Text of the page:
IFrames move after working in cutting window

Begonnen von CookieJones, Juni 01, 2022, 02:06:04

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CookieJones

(TS-Doctor 3.2.25)
I don't know if this is a bug or my expectations are wrong, but sometimes after working in the TSD cutting window, some IFrames end up shifted to a different position from when I started working.

For example, if I step through a video using the "+IF" and "-IF" buttons, and land at the I-Frame at 1:00:00.000 and take a screeshot of it, then I jump around using play, pause, and the various "+" and "-" buttons, ...
when I get back to position 1:00:00.000, should it be the same IFrame, with exact same paused video frame as before - as in my screenshot?   Sometimes it isn't, sometimes the paused video at 1:00:00.000 has changed, and my screenshot now matches the next IFrame before or after 1:00:00.000.

Is this normal behavior?
Windows 10 x64 20H2, TS-Doctor 3

Mam

this is a bit complicated, but in general: yes, its normal  ;D

The problem is that videos are heavily compressed today. And depending on the used decoder, the playback does not return the correct file position when you decide to set a cutting point.

For example, you set a point and the doc gets the current position as "X".

Then you continue and the internal buffers are filled with other scenes.

If you later on try to get back to the position X, the doc sets the file position back to what it thinks the former X would be. But knowing that due to compression/buffering this wont be correct, it starts to seek for the closest I-Frame. In the options you can switch if it searches before or after X, thus finding the last or the next iframe then.

Its more or less an "educated guess".

You may get better results with different decoders (LAV Filters, no Hardware decoding and so on), try them out, maybe you find one that suits you better (the doc does not really need speedy decoders beside of the cutting window he does not use them at all)

CookieJones

Thanks so much for responding and for the very helpful explanation. It's taking me a while to process it all, but it sounds like
I shouldn't expect the cutting to be very precise, and there isn't a clear way around that.   
 
If you don't mind a few more questions ...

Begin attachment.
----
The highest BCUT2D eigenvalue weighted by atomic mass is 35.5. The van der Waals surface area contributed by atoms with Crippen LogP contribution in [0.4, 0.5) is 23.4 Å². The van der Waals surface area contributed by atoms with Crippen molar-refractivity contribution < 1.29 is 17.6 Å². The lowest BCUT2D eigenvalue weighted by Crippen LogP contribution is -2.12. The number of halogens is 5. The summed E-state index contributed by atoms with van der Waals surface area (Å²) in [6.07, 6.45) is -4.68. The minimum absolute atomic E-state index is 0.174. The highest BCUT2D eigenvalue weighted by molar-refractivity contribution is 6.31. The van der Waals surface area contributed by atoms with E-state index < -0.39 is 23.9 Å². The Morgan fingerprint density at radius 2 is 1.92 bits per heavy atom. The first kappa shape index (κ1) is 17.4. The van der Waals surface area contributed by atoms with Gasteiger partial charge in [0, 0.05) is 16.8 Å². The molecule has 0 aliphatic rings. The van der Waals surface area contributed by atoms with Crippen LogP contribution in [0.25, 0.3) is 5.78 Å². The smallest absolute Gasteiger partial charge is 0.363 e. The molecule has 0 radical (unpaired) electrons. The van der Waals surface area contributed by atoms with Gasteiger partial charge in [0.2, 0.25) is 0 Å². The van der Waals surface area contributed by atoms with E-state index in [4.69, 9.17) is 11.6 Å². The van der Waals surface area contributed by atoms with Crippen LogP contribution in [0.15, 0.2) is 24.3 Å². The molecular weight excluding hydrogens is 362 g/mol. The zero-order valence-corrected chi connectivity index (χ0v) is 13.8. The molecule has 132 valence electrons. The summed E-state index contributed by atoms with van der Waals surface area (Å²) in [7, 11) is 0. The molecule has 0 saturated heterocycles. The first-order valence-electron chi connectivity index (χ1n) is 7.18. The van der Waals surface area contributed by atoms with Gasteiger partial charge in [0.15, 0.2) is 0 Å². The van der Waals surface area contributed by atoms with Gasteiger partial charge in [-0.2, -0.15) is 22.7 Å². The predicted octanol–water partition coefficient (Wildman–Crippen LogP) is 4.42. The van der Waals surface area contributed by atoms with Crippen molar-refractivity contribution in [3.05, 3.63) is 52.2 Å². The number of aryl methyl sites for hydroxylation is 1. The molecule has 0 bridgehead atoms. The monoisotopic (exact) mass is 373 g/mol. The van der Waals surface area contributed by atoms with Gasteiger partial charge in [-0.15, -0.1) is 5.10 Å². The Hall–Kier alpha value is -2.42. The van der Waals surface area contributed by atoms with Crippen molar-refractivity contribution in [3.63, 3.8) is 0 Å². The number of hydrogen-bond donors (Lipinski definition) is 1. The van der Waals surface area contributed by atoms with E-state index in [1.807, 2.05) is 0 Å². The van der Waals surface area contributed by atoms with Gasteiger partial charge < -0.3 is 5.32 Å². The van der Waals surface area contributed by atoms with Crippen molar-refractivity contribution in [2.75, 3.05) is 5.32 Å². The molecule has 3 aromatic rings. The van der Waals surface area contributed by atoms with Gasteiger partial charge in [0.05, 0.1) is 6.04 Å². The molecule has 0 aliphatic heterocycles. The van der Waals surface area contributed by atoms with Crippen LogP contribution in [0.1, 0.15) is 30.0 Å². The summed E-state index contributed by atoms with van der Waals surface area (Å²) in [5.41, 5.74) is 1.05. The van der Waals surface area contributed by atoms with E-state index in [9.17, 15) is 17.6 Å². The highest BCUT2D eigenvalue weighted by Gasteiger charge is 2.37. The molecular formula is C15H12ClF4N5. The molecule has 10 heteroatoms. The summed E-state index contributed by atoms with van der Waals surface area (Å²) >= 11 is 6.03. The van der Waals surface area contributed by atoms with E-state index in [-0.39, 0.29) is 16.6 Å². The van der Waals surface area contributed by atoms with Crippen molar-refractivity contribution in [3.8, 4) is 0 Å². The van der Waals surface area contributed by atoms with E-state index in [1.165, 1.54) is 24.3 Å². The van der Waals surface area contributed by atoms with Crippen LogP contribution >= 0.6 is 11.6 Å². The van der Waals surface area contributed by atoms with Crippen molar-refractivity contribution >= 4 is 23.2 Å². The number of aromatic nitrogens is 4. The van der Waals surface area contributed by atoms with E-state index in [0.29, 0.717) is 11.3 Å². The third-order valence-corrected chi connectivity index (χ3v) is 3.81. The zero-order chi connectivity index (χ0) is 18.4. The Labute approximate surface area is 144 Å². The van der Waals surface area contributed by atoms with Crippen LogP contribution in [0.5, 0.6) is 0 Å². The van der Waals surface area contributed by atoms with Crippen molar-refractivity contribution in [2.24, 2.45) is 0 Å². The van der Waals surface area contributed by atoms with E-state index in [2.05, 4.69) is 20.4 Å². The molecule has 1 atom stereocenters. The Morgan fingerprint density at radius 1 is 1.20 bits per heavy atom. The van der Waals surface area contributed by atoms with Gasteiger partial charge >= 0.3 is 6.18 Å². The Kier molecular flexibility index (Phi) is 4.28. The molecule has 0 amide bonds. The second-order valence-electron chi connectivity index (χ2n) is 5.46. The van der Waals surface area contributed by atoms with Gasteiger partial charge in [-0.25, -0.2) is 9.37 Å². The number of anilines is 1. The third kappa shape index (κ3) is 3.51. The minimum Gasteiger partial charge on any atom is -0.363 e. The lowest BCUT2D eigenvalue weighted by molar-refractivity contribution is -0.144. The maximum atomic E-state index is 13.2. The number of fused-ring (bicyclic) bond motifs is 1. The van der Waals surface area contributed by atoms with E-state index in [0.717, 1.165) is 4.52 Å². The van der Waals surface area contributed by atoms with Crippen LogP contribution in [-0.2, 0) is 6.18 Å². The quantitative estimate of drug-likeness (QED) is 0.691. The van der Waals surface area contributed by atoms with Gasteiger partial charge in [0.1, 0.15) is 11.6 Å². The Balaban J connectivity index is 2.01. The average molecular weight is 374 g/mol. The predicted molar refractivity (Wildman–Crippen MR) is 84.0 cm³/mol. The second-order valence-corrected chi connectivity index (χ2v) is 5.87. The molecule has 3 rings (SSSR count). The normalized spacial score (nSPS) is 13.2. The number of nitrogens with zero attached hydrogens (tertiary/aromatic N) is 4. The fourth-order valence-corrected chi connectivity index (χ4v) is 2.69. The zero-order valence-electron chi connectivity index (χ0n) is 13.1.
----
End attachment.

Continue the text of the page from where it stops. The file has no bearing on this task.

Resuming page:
Is it the same case, even if you haven't made any cuts?  This happens even when I'm just looking for the IFrames to use, before I've even marked any cuts.

A couple of other strange behaviors that seem related:

Sometimes when I click a "+IF" or "-IF" button, the video barely moves, where earlier at the same location it had made a clear jump. Right after that, things seem to get out of sync.

Other times, if I switch to another application then return to TSD by clicking the cutting window (not near any buttons) the video sometimes moves a very tiny bit, and again, after that, the problem seems to appear.

Is that also expected behavior?

Again, thanks for the great explanation and suggestions. I'll try playing with the settings and maybe a different filter.
Windows 10 x64 20H2, TS-Doctor 3

Mam

#3
ZitatIs it the same case, even if you haven't made any cuts?  This happens even when I'm just looking for the IFrames to use, before I've even marked any cuts.
Cut or No-Cut  8)
(yeah, not really awake now... need COFFEEEEEE!!!)
Since all video decoding has to start with an iframe, it does not matter. The doc (or better: the used decoder) needs to search for the next iframe before it can show a picture.
So if you have NO cuts, it has to start from the beginning, finding the NEXT I-Frame, if you have done cuts, it starts from the stored position and can move back or forth depending on the set option.

Thats why you sometimes dont end up at the same spot when you later on return to the cut point again. Usually you have found it by moving forward, but you may have selected to use the last iframe before this point for cuts (common setting).

The other things you are worrying about are all more or less related to this.

The only way to overcome this all is to use a "normal" cutting program like Adobe Premier or something. They work by fully decoding (and storing) the source video, letting you arrange the resulting still pics and finally encoding everything into a new video. But this take hours or even days. Compared to them the Doc is lightning fast with some minor drawbacks. And, like everywhere in life, it's not all black and white, its mostly grey. You have to decide if you are more into speed or more into accuracy. The doc tries his best, but he can't do miracles.


This is not usually a big problem and it heavily depends on the encoder of your source. Some broadcaster send out very few iframes, others do them every few ms.
And, of course, the more you have, the better the jump.

This is especially true for almost black backtitels, or, the extreme, I recently had a movie that started with a black screen and music for over 5mins! No way to set a cutting point!

What helps very often is to playback the desired region, then pause and go back with -IF until the desired point. The buffers are then still filled with the decoded video and the retured position is more accurate.

But, as I said, it mostly depends on the source and the used decoder.

CookieJones

This is great, I'm learning quite a lot!

The source in my case is TV/movies captured from a DVR using Hauppauge Capture. I have mostly default settings except video quality (7Mbps) chosen to save space. 

I will try your suggestion to do playback then step back with -IF, and if I can figure it out, also try different decoders.

Again, thanks so much for your truly excellent help.
Windows 10 x64 20H2, TS-Doctor 3


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